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Journal ArticleDOI

Improvement and validation of a model for photovoltaic array performance

01 Jan 2006-Solar Energy (Pergamon)-Vol. 80, Iss: 1, pp 78-88

TL;DR: The five-parameter model is of interest because it requires only a small amount of input data available from the manufacturer and therefore it provides a valuable tool for energy prediction, and could be improved if manufacturer’s data included information at two radiation levels.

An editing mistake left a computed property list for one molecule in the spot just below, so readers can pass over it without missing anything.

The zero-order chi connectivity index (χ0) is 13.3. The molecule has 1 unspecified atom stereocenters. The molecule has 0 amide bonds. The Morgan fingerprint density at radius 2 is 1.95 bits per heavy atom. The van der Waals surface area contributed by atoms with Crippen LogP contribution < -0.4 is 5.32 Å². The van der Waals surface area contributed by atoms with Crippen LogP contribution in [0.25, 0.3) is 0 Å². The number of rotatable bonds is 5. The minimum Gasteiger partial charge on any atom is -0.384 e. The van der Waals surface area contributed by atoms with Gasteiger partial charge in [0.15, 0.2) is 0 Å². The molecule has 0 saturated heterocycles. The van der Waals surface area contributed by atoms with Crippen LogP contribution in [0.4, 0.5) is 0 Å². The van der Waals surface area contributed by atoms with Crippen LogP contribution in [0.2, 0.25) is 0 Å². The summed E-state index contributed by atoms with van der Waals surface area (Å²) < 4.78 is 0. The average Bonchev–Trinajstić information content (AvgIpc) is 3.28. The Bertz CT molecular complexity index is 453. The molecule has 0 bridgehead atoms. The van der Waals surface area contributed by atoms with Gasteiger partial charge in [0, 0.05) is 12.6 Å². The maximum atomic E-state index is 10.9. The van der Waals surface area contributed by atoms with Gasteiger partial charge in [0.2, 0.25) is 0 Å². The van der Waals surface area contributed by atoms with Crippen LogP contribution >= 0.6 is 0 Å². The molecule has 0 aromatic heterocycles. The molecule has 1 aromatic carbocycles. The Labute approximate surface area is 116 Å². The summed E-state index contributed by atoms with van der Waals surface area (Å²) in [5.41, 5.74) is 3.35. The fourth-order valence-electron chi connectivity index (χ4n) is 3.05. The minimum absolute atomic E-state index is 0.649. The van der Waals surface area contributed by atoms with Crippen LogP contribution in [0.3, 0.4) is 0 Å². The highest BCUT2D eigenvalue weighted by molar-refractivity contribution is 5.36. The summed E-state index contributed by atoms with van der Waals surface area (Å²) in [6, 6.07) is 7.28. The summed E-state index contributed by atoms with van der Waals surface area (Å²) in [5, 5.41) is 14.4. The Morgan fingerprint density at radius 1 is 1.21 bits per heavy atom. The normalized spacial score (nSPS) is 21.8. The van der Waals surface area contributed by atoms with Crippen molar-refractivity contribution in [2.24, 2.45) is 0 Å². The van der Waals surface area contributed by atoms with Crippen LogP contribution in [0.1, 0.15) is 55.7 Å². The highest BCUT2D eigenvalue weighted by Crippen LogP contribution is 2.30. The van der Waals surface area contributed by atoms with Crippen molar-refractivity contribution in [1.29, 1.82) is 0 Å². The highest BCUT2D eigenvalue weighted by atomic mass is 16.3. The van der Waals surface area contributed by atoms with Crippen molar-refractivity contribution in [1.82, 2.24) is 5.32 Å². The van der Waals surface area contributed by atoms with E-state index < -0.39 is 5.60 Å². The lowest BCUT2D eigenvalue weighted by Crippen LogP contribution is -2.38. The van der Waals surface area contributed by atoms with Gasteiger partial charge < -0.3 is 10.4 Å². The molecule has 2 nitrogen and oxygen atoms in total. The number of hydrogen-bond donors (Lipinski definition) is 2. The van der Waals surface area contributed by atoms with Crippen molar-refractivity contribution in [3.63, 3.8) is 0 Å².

Abstract: Manufacturers of photovoltaic panels typically provide electrical parameters at only one operating condition. Photovoltaic panels operate over a large range of conditions so the manufacturer’s information is not sufficient to determine their overall performance. Designers need a reliable tool to predict energy production from a photovoltaic panel under all conditions in order to make a sound decision on whether or not to incorporate this technology. A model to predict energy production has been developed by Sandia National Laboratory, but it requires input data that are normally not available from the manufacturer. The five-parameter model described in this paper uses data provided by the manufacturer, absorbed solar radiation and cell temperature together with semi-empirical equations, to predict the current–voltage curve. This paper indicates how the parameters of the five-parameter model are determined and compares predicted current–voltage curves with experimental data from a building integrated photovoltaic facility at the National Institute of Standards and Technology (NIST) for four different cell technologies (single crystalline, poly crystalline, silicon thin film, and triple-junction amorphous). The results obtained with the Sandia model are also shown. The predictions from the five-parameter model are shown to agree well with both the Sandia model results and the NIST measurements for all four cell types over a range of operating conditions. The five-parameter model is of interest because it requires only a small amount of input data available from the manufacturer and therefore it provides a valuable tool for energy prediction. The predictive capability could be improved if manufacturer’s data included information at two radiation levels.